Intro to Java and Static Stuff

This lesson will cover some basic concepts in Java related to static variables and methods. It was created as a lesson for a class room setting. I have converted it to a post here.

What does static mean?

Lucky for us, static has nothing to do with statics, a class I had to take in Engineering about the forces on objects that are not moving.

What is does have to do with, seems to go against the concepts we talked about in the Classes vs. Objects lesson. If you followed along there, we talked about how the Class was the blueprint, and the Object was a concrete, instantiated, “built” Class. Its variables were its own, and the methods belonged to this Object.

When something is static, it means that it belongs to the class, and not the object. Every object has access to this item, but it is not unique to the object.

Sun Trails

Index: http://java.sun.com/docs/books/tutorial/index.html

Link into OO Trail: http://java.sun.com/docs/books/tutorial/java/javaOO/classvars.html

Let’s look at how you create instance and static variables

public class Robot extends Object {

   private int location;

   /**
    * Static member variable - who does this belong to?
    */
   public static final String MODEL_NUMBER = "XRT354";

   public Robot() {
      System.out.println("Robot created.");
   }

   /**
    * Static method call - how does this get called?
    */
   public static String getModelNumber() {
      return MODEL_NUMBER;
   }

   public int getLocation() {
      return location;
   }

   public void moveUp() {
      location = location + 1;
   }

   public void moveDown() {
      location = location - 1;
   }

   /**
    * The method "main" isn't magic, it is just a static method like the
    * getModelNumber() method. The big difference is that this is the class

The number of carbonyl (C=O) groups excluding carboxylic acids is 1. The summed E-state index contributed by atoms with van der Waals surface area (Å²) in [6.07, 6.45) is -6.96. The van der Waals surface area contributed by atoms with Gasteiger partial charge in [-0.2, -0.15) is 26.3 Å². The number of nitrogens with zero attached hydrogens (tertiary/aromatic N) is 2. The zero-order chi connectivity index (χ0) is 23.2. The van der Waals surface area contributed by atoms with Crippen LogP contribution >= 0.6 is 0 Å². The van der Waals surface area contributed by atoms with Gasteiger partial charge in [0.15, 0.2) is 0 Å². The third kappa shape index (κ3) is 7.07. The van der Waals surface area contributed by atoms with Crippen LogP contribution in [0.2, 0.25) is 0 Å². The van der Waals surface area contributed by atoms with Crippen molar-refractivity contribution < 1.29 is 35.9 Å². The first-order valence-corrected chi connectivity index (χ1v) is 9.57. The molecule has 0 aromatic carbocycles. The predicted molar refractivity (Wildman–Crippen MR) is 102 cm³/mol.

* that will be executed if you "run" a java program. It is the method that
    * it looked for by java. Java will also populate the "args" array with
    * Strings passed to it if you ran the program from the command line. (See
    * RobotTestb)
    */
   public static void main(String[] args) {

      // By calling this class, we don't have a bob (robot object). We don't
      // know anything about the instance variables, and we can't access them.
      // We need to create one here if we want to use it. Comment out the
      // initialization of bob and see.
      Robot bob = new Robot();
      bob.moveDown();
      System.out.println("location:" + bob.getLocation());
   }
}

We have been using a static variable in Robot since the beginning, but let’s look at how we create our location and MODEL_NUMBER variables in Robot.

private int location;
public static final String MODEL_NUMBER = "XRT354";

The MODEL_NUMBER is static, and the modifier “static” is the only thing that we need to preface our variable with. Here, it is what we call a constant, and generally you will see that they are marked as public, meaning they can been seen by anyone, static, so they are a class variable, and final so they can not be changed once initialized.

What does static really do to a variable?

It binds the variable to the class. It is now initialized the first time the class is accessed, and a local instance of the variable IS NOT created for each new Object created. In practical terms, this means that the variable is shared across all the instances. We’ll get to that in a minute.

How about static methods?

They are also bound to the class, and not an instance of an Object. You will often see utility methods created as static methods. They don’t depend on a particular instance of an object to do any work, and you don’t need an instance of them to use them. I think it is time for examples.

Accessing static variables and methods

public class RobotTesta {

   public static void main(String[] args) {

      Robot bob = new Robot();
      Robot doug = new Robot();

      // both bob and doug know the model number
      // it is the same for both, and can't be changed
      System.out.println("bob:" + bob.MODEL_NUMBER);
      System.out.println("doug:" + doug.MODEL_NUMBER);

      // the prefered way to access it is by using the class name, as it